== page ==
“Rather than systems based on eye or head movement, we use capacitive technology based on a good mechanical contact to pick up certain attributes of a person’s ECG,” Colman explains. Electrocardiography or ECG is the process of recording the electrical activity of the heart over a period of time, usually through electrodes placed on the skin.

“What we are interested in is heart rate variance,” says Colman. “That variance is an indication of drowsiness. When you’re awake, your brain will be making demands on the body so, beat to beat, your heart will be irregular. As you become drowsy and more relaxed, so the heart beat becomes more regular.”

The seatback heart rate and breathing recovery system is not only capable of monitoring and recovering a person’s heart rate, but also their breathing signals; detecting breathing rates helps to give another indication of driver alertness.

“The system uses capacitive sensing technology, in non-contact mode, to detect a person’s R peak from the ECG and then to calculate an accurate R-R interval for heart rate and heart rate variance. An R wave represents the electrical stimulus as it passes through the main portion of the ventricular walls in the heart. The walls of the ventricles tend to be thicker due to the amount of work they have to do and, as a result, more voltage is required,” explains Colman.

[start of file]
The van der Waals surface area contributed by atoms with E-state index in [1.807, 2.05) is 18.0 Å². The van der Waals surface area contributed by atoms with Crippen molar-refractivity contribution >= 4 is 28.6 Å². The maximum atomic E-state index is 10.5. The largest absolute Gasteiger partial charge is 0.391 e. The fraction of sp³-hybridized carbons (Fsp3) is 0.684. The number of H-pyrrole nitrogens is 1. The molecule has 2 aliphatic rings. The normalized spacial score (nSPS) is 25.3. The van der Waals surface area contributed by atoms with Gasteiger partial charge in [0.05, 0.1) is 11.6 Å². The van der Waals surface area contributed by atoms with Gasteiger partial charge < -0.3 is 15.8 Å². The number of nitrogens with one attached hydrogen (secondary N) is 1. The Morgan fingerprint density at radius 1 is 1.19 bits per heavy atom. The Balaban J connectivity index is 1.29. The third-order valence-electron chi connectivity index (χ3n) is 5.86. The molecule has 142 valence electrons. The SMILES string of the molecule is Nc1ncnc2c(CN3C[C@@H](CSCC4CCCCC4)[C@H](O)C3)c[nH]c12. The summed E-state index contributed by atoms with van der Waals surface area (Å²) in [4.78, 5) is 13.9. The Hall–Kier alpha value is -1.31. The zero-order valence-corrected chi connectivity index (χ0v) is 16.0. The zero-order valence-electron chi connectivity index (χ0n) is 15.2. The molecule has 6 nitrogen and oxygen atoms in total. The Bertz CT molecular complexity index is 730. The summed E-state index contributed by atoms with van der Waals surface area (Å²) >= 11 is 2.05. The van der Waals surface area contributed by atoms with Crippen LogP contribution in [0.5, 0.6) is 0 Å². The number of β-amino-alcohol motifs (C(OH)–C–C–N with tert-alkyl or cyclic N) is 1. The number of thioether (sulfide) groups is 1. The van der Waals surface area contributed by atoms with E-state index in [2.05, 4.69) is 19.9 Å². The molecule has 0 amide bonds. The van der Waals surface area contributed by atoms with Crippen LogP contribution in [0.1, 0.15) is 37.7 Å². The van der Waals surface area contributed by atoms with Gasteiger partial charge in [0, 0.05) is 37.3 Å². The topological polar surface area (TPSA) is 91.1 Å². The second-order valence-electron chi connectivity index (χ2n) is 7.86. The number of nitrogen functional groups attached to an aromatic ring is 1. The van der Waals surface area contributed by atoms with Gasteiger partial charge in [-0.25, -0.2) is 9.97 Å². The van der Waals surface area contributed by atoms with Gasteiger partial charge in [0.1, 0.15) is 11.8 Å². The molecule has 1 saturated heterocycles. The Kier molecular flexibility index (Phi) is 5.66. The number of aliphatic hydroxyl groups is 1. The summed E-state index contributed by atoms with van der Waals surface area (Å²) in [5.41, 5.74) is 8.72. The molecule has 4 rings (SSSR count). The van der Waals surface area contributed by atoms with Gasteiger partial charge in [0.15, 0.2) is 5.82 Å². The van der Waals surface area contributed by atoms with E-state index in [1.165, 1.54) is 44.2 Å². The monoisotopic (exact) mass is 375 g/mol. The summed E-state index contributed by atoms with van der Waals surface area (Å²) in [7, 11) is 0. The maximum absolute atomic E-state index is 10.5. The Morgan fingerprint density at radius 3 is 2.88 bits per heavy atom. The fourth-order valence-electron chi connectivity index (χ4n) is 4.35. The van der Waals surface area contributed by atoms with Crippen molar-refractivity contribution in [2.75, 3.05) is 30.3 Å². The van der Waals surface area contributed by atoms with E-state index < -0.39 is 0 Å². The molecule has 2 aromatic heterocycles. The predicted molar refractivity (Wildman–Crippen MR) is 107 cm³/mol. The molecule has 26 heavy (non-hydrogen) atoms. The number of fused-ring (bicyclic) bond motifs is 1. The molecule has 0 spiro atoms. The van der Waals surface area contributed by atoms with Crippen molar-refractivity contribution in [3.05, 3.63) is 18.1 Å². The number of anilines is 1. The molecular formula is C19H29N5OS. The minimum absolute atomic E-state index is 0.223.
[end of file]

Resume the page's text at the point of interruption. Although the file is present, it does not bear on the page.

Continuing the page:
Figure 1: Architecture of Plessey’s seatback heart rate and breathing system

“Our EPIC sensor technology can be used to provide a low cost, reliable detection system for automotive alertness applications.”

Without the need for direct skin contact and being able to provide accurate R peak signals from a driver’s ECG, EPIC sensor electrodes can be incorporated inside the seatbacks to access the necessary biometric signals.

“This is the first step on the road to a non-contact drowsiness detection system,” Colman suggests.

“If you can detect whether a person is suffering from drowsiness through the drift of the heart rate, you will be able to pre-empt the individual actually falling asleep. Most solutions today – whether that’s monitoring driving technique or using cameras in the cabin to monitor eye movements – are fine. But they only respond when the driver has fallen asleep – and that’s simply too late,” he concludes.